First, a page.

by Josh Carpenter

IRON STATION – It’s a win-win situation every time Iron Station resident Jeri Edwards takes her dog, Titan, to visit patients at Hospice & Palliative Care Lincoln County.

Actually, according to Edwards, it’s a win-win-win situation.

“It’s makes everyone happy,” Edwards said. “The patients, Titan and I all get enjoyment from it.”

Edwards has been taking Titan to Lincoln County residents for about eight months now. Titan, a 130-pound Anatolian Shepherd, is a volunteer therapy dog for hospice and can be seen lifting the spirits of patients at Cardinal Healthcare and Rehabilitation each Saturday morning.

“I would take him out in public and he would be a rock star,” Edwards said. “He likes being around people so much; he’s just so happy doing that. You can just see it in his face and his expressions.”

After seeing Titan’s love for being in the public eye, Edwards put him through the required training courses for Therapy Dogs International.

It’s a nonprofit, New Jersey-based organization that provides qualified dogs and handlers to visit anywhere a therapy dog is needed.

Crystal England, volunteer program coordinator with Hospice and Palliative Care Charlotte Region, said having dogs serve as therapists for hospice patients is nothing new.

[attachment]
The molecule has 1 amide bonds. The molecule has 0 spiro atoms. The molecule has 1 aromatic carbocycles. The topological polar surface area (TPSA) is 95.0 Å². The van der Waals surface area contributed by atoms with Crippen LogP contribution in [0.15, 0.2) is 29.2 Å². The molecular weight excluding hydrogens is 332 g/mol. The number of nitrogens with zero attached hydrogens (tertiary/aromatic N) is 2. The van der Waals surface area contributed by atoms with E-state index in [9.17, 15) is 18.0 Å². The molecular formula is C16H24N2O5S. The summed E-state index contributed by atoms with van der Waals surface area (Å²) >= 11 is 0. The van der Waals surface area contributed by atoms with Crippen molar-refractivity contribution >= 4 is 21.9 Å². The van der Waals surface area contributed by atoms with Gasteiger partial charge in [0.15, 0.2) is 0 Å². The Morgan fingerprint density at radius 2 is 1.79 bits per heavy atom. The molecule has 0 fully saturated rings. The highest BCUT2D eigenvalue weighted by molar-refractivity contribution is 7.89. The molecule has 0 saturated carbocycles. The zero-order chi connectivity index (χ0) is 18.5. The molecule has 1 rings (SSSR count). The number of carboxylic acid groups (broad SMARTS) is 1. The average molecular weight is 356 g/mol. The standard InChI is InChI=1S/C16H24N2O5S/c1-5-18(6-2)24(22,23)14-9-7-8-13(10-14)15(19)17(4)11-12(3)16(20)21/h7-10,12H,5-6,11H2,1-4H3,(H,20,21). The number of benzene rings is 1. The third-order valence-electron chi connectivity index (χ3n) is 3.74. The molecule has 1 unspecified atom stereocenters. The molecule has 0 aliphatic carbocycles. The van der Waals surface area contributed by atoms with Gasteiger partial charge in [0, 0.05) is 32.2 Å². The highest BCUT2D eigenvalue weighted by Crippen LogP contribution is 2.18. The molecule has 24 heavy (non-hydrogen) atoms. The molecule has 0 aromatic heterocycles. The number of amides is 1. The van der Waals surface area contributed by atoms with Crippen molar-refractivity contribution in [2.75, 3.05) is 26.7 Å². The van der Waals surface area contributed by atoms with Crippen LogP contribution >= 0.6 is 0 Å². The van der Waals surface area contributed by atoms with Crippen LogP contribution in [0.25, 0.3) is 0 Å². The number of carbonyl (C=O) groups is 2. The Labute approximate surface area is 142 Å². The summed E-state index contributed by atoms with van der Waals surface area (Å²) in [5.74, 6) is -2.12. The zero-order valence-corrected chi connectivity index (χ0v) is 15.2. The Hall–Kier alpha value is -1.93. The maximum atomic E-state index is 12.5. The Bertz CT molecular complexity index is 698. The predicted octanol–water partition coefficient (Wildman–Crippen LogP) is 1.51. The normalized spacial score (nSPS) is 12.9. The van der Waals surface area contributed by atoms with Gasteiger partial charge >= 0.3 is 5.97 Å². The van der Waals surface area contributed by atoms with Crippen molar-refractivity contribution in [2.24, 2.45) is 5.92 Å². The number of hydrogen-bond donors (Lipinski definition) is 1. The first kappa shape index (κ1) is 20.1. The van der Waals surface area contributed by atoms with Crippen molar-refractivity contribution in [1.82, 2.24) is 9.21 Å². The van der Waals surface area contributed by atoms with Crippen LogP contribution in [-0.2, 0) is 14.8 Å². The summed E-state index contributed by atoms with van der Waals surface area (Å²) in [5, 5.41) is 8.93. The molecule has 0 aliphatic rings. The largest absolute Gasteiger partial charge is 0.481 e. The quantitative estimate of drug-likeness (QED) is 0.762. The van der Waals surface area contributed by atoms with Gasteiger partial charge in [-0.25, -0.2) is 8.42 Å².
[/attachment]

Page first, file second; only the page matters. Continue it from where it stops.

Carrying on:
They’re able to provide a calming influence on the patients, Edwards said, but she doesn’t have specific goals in mind each time she sets foot in a hospice or palliative care facility.

“My intentions are, ‘Let’s go in and make a difference,’” Edwards said. “A pet brings them out of thinking about their illness to, ‘Hey, let’s focus on this pet and enjoy life.’ The pet is enjoying life and he makes everyone around him do the same.”

Edwards, who lives on a farm, originally bought Titan because of his breed as a livestock protector.

“I think he guards us and protects us as much or more than the livestock,” Edwards said.

Linda Baxter, director of activities at Cardinal Healthcare and Rehabilitation said Titan’s visits each Saturday are the best type of therapy they can give to patients.

“Some of them are just waiting on them to come each week,” Baxter said. “When he comes up and they pet him, they just smile and their entire mood changes. It just makes all the difference in the world. The good Lord knew what he was doing when he gave us animals.”

Edwards can see the difference, too.

“Their face lights up, it’s like a little spark of life goes in them when they see him for the first time,” she said. “That’s what I love about being in the presence of a dog, you’re getting the most out of life at that moment. When it comes to hospice patients, all they have is the moment.”

Think your dog is qualified?

The nonprofit Therapy Dogs International provides training courses for dogs. Go to or call 973-252-9800.